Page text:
Model: KatieJo. Photos with model by Mel Stone; non-model photos by Kirk Gerbracht
The BMWs I first grew to love were cars like the 3.0CS, and numerous 5 Series machines (especially the second series first gen M5) were powered by great, smooth and lusty sounding inline sixes. Besides iconic sport sedan/coupes like the 2002, I believe it is these wonderful I-6s that ultimately made BMW so popular in this country (and successful on the world’s racetracks). My own BMW was a 1995 525i that was a joy to drive and never gave a minute’s trouble. This engine did it all; it had power, it sounded sweet, was smooth, reliable, and delivered pretty fair fuel economy too.
So it was with mixed anticipation and that I approached the new 328i, powered by BMW’s also relatively new 2.0-liter “TwinPower Turbo” I-4, rated at 240 horsepower. Most of the great 3 Series of the last several generations are powered by those aforementioned straight sixes and one pretty fabulous V-8 too. In spite of the name, the TwinPower Turbo does not wear two turbochargers, and “EfficientDaynamics” is the name of its game, blending overall efficiency in a smart combination of power, fuel economy, and low emissions. This schnazzy new high tech motor – backed in this car by a 6-speed manual transmission–came wrapped in a new 3 Series – never a bad thing – which is ever so slightly larger than the generation before, and in every other way unmistakable as a new 3. My tester had about every option you can throw at a four-cylinder 3 Series; it was finished in dazzling it white with a Dakota Coral Red/Black leather interior, based at $34,900, and was option-loaded up to $43,670. Its best, and most expensive option, is the Sport Line package which added 18-inch alloy wheels and a bunch of other stuff for $1050 — Road trip!
I needed to drive to Phoenix for a car club convention and speaking engagement, and this seemed like just the right ride. Gas prices were already hovering near five bucks a gallon, so the BMW’s 34 mpg EPA highway rating was most welcome. More about that in a moment.
The TwinPower Turbo four does what’s asked of it, and performs as promised. It idles with a somewhat metallic fizz, and doesn’t, to my mind, match those lusty BMW straight sixes in terms of torque output or tonal quality. But it does move and sounds sweeter, once you get into meaningful turbo boost, say from 2500 rpm on up, it really scoots. Road & Track got a 0-60 time of 5.4 seconds and I believe it. BMW shifters aren’t always fabulous, but this one is precise and direct. The gear ratios are perfectly matched to the engine’s powerband. And I love the way this car handled. Turn the wheel, and the car turns in with alacrity and confidence. The engine sits well back in the engine bay for a front-mid-engined balance that keeps the nose and tail both planted through any kind of corner. Several recent 3 Series models have been criticized for a lack of steering feel; not so this one. It communicates its plans and its contact with the road, yet it always knows you’re the boss. I can’t imagine a compact/mid-sized sport sedan handling much better than this one (OK, well maybe an M3 or a C63 AMG or RS4). The Bimmer also rides beautifully, proves super comfortable, and delivers adequately on its sport luxury promise. Another thing that BMW, Mercedes, Porsche, and Audi have always had nailed is high speed stability. There’s something to be said for all that “autobahn breeding” that these cars get during development, and this car felt rock solid and straight as a string any time I tested the far reaches of the speedo and tach.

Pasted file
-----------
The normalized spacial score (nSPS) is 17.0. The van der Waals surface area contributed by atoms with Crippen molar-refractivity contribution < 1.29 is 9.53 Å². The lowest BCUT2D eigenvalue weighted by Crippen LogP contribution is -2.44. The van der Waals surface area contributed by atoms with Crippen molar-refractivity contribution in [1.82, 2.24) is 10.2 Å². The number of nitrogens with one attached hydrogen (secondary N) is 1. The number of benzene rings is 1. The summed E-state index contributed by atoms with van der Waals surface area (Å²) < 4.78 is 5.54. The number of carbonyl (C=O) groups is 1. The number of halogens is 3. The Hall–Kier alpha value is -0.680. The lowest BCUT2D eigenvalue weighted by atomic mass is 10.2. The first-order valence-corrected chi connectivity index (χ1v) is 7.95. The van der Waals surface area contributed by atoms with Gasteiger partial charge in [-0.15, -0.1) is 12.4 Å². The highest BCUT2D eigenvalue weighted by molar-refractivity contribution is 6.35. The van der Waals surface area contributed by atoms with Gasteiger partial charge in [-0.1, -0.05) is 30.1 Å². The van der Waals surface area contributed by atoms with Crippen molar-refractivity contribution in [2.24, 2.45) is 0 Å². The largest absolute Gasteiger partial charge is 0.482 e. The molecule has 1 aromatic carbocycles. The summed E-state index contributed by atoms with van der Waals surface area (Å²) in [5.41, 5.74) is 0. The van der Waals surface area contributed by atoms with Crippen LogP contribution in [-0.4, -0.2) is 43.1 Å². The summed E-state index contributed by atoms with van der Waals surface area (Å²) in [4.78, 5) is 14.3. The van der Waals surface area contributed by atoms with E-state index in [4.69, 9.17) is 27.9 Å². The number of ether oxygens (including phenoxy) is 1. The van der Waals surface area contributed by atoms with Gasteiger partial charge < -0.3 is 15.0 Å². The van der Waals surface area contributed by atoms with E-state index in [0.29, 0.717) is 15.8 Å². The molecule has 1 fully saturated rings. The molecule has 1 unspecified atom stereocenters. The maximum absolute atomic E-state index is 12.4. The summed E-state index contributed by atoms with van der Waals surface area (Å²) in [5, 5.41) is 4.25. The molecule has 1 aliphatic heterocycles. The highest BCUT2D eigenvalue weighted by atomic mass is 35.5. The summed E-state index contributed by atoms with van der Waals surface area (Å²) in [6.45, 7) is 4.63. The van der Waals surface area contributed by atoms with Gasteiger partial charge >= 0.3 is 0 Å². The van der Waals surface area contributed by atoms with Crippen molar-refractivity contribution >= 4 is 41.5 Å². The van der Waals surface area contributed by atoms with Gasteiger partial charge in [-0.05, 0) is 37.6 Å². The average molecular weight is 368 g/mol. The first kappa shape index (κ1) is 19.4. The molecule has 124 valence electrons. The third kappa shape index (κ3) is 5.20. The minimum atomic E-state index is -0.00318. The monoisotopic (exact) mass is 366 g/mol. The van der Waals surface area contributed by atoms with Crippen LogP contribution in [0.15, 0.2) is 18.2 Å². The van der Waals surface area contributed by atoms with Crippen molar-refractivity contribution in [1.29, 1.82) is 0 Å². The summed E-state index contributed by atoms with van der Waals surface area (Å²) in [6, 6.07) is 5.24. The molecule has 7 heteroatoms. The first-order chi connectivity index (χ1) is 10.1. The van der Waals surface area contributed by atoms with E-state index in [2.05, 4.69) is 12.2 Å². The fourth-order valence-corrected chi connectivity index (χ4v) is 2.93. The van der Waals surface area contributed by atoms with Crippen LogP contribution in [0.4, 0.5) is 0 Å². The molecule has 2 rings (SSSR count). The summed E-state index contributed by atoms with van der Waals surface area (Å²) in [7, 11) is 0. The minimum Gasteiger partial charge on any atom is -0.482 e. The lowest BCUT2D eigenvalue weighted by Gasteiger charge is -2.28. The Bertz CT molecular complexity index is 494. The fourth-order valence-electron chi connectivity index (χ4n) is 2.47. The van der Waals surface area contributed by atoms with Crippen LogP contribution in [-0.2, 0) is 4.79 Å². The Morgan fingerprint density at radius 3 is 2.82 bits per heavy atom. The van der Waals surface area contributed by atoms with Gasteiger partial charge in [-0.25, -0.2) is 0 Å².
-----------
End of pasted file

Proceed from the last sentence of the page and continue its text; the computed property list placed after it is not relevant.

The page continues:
Enhancing the fuel mileage and emissions picture are features like Auto stop/start, which, like most hybrids, shut down the engine at stoplights, refiring it when you move your right footie from the brake to the gas pedal to take off again. The first time or two it happens, you might be startled, but you get used to it, and if you just don’t like it, you can deactivate the system.
What kind of mileage did we get? Just check out the trip computer photo. I made no serious attempts to “hyper mile” the car on our drive, meaning no drafting of big trucks, or coasting down long hills, turning off of the AC, or any other artificial tricks attempted at increasing fuel economy. In fact we drove it normally to hard. The result for our Phoenix to LA run home was an impressive 37.3 miles per gallon. Near hybrid mileage with a lot more fun and performance.
The new BMW isn’t as lusty as those old sixes, but it’s a lot more efficient, and if you want a new 3 Series, I wouldn’t tell you not to get one. Just for comparison sake, I’d like to sample an identical car with an automatic transmission, since an auto’s torque converter system tends to work super well with a turbocharged engine. But fear not; the 3 Series is still a world class car, and driving machine, and if you want one, I suspect you’ll love it.